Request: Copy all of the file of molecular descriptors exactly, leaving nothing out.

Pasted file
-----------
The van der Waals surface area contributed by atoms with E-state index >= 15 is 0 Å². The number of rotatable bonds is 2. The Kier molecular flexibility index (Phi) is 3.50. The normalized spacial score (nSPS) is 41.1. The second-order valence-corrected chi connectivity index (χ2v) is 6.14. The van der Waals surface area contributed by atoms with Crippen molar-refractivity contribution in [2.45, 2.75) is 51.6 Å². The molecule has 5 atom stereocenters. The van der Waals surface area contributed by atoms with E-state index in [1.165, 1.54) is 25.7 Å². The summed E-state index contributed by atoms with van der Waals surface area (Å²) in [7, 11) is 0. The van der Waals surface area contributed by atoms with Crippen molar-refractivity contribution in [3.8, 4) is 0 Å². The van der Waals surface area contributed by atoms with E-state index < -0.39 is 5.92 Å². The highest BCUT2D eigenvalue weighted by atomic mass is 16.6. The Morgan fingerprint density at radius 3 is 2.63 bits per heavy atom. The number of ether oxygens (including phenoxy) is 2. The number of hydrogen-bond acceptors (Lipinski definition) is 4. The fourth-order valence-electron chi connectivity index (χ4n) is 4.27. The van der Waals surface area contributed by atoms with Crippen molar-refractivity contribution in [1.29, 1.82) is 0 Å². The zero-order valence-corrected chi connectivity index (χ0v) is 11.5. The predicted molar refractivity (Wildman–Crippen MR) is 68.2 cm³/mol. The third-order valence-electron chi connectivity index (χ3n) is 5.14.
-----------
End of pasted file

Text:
The van der Waals surface area contributed by atoms with E-state index >= 15 is 0 Å². The number of rotatable bonds is 2. The Kier molecular flexibility index (Phi) is 3.50. The normalized spacial score (nSPS) is 41.1. The second-order valence-corrected chi connectivity index (χ2v) is 6.14. The van der Waals surface area contributed by atoms with Crippen molar-refractivity contribution in [2.45, 2.75) is 51.6 Å². The molecule has 5 atom stereocenters. The van der Waals surface area contributed by atoms with E-state index in [1.165, 1.54) is 25.7 Å². The summed E-state index contributed by atoms with van der Waals surface area (Å²) in [7, 11) is 0. The van der Waals surface area contributed by atoms with Crippen molar-refractivity contribution in [3.8, 4) is 0 Å². The van der Waals surface area contributed by atoms with E-state index < -0.39 is 5.92 Å². The highest BCUT2D eigenvalue weighted by atomic mass is 16.6. The Morgan fingerprint density at radius 3 is 2.63 bits per heavy atom. The number of ether oxygens (including phenoxy) is 2. The number of hydrogen-bond acceptors (Lipinski definition) is 4. The fourth-order valence-electron chi connectivity index (χ4n) is 4.27. The van der Waals surface area contributed by atoms with Crippen molar-refractivity contribution in [1.29, 1.82) is 0 Å². The zero-order valence-corrected chi connectivity index (χ0v) is 11.5. The predicted molar refractivity (Wildman–Crippen MR) is 68.2 cm³/mol. The third-order valence-electron chi connectivity index (χ3n) is 5.14.